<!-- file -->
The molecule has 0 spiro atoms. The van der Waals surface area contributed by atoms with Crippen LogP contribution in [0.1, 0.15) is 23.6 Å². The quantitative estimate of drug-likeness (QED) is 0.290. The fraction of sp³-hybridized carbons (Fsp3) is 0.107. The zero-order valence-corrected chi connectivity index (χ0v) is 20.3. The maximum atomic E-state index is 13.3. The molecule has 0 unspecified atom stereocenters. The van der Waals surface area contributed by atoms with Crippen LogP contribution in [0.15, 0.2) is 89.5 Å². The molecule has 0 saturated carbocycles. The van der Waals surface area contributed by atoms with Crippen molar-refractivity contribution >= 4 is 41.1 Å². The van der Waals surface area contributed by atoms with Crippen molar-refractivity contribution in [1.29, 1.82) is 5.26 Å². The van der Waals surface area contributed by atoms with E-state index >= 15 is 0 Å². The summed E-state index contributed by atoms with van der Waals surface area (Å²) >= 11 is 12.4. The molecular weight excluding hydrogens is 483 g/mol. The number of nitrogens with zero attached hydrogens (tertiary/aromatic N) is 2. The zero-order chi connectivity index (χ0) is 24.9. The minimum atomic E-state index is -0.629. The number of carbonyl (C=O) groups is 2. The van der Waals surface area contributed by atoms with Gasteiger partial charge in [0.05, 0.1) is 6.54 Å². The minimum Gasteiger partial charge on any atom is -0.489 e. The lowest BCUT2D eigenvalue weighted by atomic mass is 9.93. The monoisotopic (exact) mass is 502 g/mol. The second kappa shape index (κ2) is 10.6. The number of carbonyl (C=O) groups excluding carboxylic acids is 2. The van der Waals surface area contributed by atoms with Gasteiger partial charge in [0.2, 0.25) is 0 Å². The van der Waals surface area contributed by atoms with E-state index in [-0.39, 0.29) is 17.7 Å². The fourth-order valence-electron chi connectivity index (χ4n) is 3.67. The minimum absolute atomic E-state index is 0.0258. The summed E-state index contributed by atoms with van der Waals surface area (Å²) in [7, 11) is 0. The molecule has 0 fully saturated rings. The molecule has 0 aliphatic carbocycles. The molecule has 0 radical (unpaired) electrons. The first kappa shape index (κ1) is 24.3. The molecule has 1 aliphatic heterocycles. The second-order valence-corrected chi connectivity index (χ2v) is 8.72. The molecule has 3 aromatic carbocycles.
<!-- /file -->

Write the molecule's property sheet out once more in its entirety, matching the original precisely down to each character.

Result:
The molecule has 0 spiro atoms. The van der Waals surface area contributed by atoms with Crippen LogP contribution in [0.1, 0.15) is 23.6 Å². The quantitative estimate of drug-likeness (QED) is 0.290. The fraction of sp³-hybridized carbons (Fsp3) is 0.107. The zero-order valence-corrected chi connectivity index (χ0v) is 20.3. The maximum atomic E-state index is 13.3. The molecule has 0 unspecified atom stereocenters. The van der Waals surface area contributed by atoms with Crippen LogP contribution in [0.15, 0.2) is 89.5 Å². The molecule has 0 saturated carbocycles. The van der Waals surface area contributed by atoms with Crippen molar-refractivity contribution >= 4 is 41.1 Å². The van der Waals surface area contributed by atoms with Crippen molar-refractivity contribution in [1.29, 1.82) is 5.26 Å². The van der Waals surface area contributed by atoms with E-state index >= 15 is 0 Å². The summed E-state index contributed by atoms with van der Waals surface area (Å²) >= 11 is 12.4. The molecular weight excluding hydrogens is 483 g/mol. The number of nitrogens with zero attached hydrogens (tertiary/aromatic N) is 2. The zero-order chi connectivity index (χ0) is 24.9. The minimum atomic E-state index is -0.629. The number of carbonyl (C=O) groups is 2. The van der Waals surface area contributed by atoms with Gasteiger partial charge in [0.05, 0.1) is 6.54 Å². The minimum Gasteiger partial charge on any atom is -0.489 e. The lowest BCUT2D eigenvalue weighted by atomic mass is 9.93. The monoisotopic (exact) mass is 502 g/mol. The second kappa shape index (κ2) is 10.6. The number of carbonyl (C=O) groups excluding carboxylic acids is 2. The van der Waals surface area contributed by atoms with Gasteiger partial charge in [0.2, 0.25) is 0 Å². The van der Waals surface area contributed by atoms with E-state index in [-0.39, 0.29) is 17.7 Å². The fourth-order valence-electron chi connectivity index (χ4n) is 3.67. The minimum absolute atomic E-state index is 0.0258. The summed E-state index contributed by atoms with van der Waals surface area (Å²) in [7, 11) is 0. The molecule has 0 fully saturated rings. The molecule has 0 aliphatic carbocycles. The molecule has 0 radical (unpaired) electrons. The first kappa shape index (κ1) is 24.3. The molecule has 1 aliphatic heterocycles. The second-order valence-corrected chi connectivity index (χ2v) is 8.72. The molecule has 3 aromatic carbocycles.